Privy contents become public during dig for Revolutionary-era museum


In the 18th century, Philadelphia did not have garbage collection. Everyone threw their trash down the outhouse shaft in back of the house.

Those privies are now goldmines of the archaeology world.

“You can learn a lot from people’s trash,” said archaeologist Rebecca Yamin. “All their secrets are in their trash.”

Yamin is the principal archaeologist monitoring the construction of the Museum of the American Revolution at Third and Chestnut streets in Philadelphia’s Old City neighborhood.  It’s her job to stop construction of the facility expected to open next year when something of historical importance is unearthed.

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Most of the time, her presence — required by law — is an annoyance to contractors working on a deadline. But what she found underneath the forthcoming museum turned out to be an unexpected treasure.

Among the thousands of objects found were pieces of pre-Revolutionary redware pottery, dating to the mid-18th century. With some digging, she and her team were able to identify the Colonial artisans who made them.

She also found beer tankards, drinking pots, and posset cups. “Posset was this horrible drink made out of curdled milk and alcohol,” explained Yamin.

Yamin and her team cross-referenced their finds against old maps of urban real estate. They knew who owned which lots, when they owned them, and what they were used for. Some were used for drinking.

“There was a lot of drinking going on in Philadelphia before the Revolutionary War,” said Yamin. “But the great part about that is that is where they were arguing the Revolution. They were arguing about politics, how do we get rich, what do we do, how do we live, how do we become Americans?”

Colonial-era speakeasy

The Colonists were not just going to bars to discuss the meaning of America.

Yamin discovered an illegal tavern operating out of the home of Benjamin and Mary Humphrey. The Humphreys’ privy had loads of objects suggesting a drinking establishment, and her team discovered records that the woman of the house, Mary Humphrey, was charged with running a disorderly house.

“A disorderly house was an unlicensed tavern that might have prostitutes hanging around,” said Yamin.

It was in the Humphreys’ toilet shaft that Yamin also found an object describing a more noble activity. Shards of a commemorative punch bowl, painted with a generic image of a ship with the phrase “Success to the Triphena,” were found.

The Triphena (or Tryphena, more accurately) was a merchant vessel that sailed many times between Philadelphia and Liverpool. In 1765, after England levied more taxes onto the Colonists with the Stamp Act, the Triphena carried a message from merchants in Philadelphia to merchants in England, asking them to urge members of the British Parliament to repeal the act.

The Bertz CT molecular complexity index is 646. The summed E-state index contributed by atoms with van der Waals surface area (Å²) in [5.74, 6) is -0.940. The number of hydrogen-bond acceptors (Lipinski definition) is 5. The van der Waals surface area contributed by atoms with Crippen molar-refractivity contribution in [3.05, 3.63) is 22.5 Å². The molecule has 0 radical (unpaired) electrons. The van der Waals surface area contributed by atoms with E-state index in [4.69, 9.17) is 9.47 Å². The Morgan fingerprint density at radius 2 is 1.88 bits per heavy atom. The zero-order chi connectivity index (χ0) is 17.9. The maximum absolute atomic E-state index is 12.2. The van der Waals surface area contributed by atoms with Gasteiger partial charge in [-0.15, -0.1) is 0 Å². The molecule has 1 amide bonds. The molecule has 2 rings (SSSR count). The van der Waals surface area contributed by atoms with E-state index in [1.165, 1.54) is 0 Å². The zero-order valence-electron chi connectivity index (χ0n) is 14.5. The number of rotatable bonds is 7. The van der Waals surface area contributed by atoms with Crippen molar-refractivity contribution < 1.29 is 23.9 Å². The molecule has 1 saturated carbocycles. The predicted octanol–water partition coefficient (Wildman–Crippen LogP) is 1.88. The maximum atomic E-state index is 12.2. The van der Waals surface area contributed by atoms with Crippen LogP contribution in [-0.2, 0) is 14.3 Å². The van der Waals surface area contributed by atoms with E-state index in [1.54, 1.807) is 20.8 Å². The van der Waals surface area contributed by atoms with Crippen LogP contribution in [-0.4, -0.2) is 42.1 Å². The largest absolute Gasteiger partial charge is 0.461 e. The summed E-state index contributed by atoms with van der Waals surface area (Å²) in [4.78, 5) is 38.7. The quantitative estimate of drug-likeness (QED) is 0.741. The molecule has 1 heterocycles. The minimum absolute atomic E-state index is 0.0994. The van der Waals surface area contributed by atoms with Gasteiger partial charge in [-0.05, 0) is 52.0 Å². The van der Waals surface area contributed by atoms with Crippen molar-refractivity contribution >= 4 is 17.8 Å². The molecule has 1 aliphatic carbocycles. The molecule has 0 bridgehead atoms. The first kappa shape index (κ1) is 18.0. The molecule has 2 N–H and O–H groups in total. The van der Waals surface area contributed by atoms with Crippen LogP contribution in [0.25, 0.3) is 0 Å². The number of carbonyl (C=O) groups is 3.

Although repealed a year later, the Stamp Act spurred the Colonists toward revolution.

The poignancy that a piece of trash recovered from the site of the future Museum of the American Revolution could tell part of the story of that revolution was not lost on museum officials.

“Among the topics we will explore are methods of resistance the American Colonies developed to protest things like the Stamp Act,” said Scott Stephenson, vice president of collections and programs, who will include the reassembled punch bowl in the permanent collection.

The Humphreys, themselves, also will be remembered. The museum plans to create immersive environments, recreating a Colonial home, a tavern, and a soldier encampment. Objects owned by the Humphreys will be shown, as well as the story of their household slave, Quasheba, who was freed during the course of the war.

“There’s another revolution that’s very important to talk about through those objects,” said Stephenson.

Another iconic find

For Yamin, some of the most interesting things found had nothing to do with the Revolutionary War. While digging the basement for the museum, the construction crew found the original granite foundation of the Jayne Building, once the tallest building in Philadelphia.

Built in 1850 by Dr. David Jayne, who made a fortune in patent medicines, it stood eight stories tall, topped by a turreted, Gothic tower. Built entirely of masonry, it predated City Hall by 44 years.

The Jayne Building played a vital role in the evolution of Philadelphia’s downtown real estate. Over 250 years, it changed from 18th century domestic and retail, to 19th century commercial and light industrial, to 20th century historic and institutional.

The building was torn down in 1954 to make room for the Independence National Historic Park visitor’s center over the protest of Charles Peterson, then the country’s pre-eminent architectural preservationist.

“Charles Peterson in the 1950s was the architect for National Park Service,” said Yamin. “He thought [the Jayne Building] was a prototype skyscraper, and that it should be preserved. But NPS only wanted to create a park that suggested the 18th century. They didn’t want anything from the 19th century.”

Now it will be preserved, in a sense. The granite foundation of the Jayne Building was pulled out of the ground to make room for the museum basement, and will be re-purposed as paving in various city parks.

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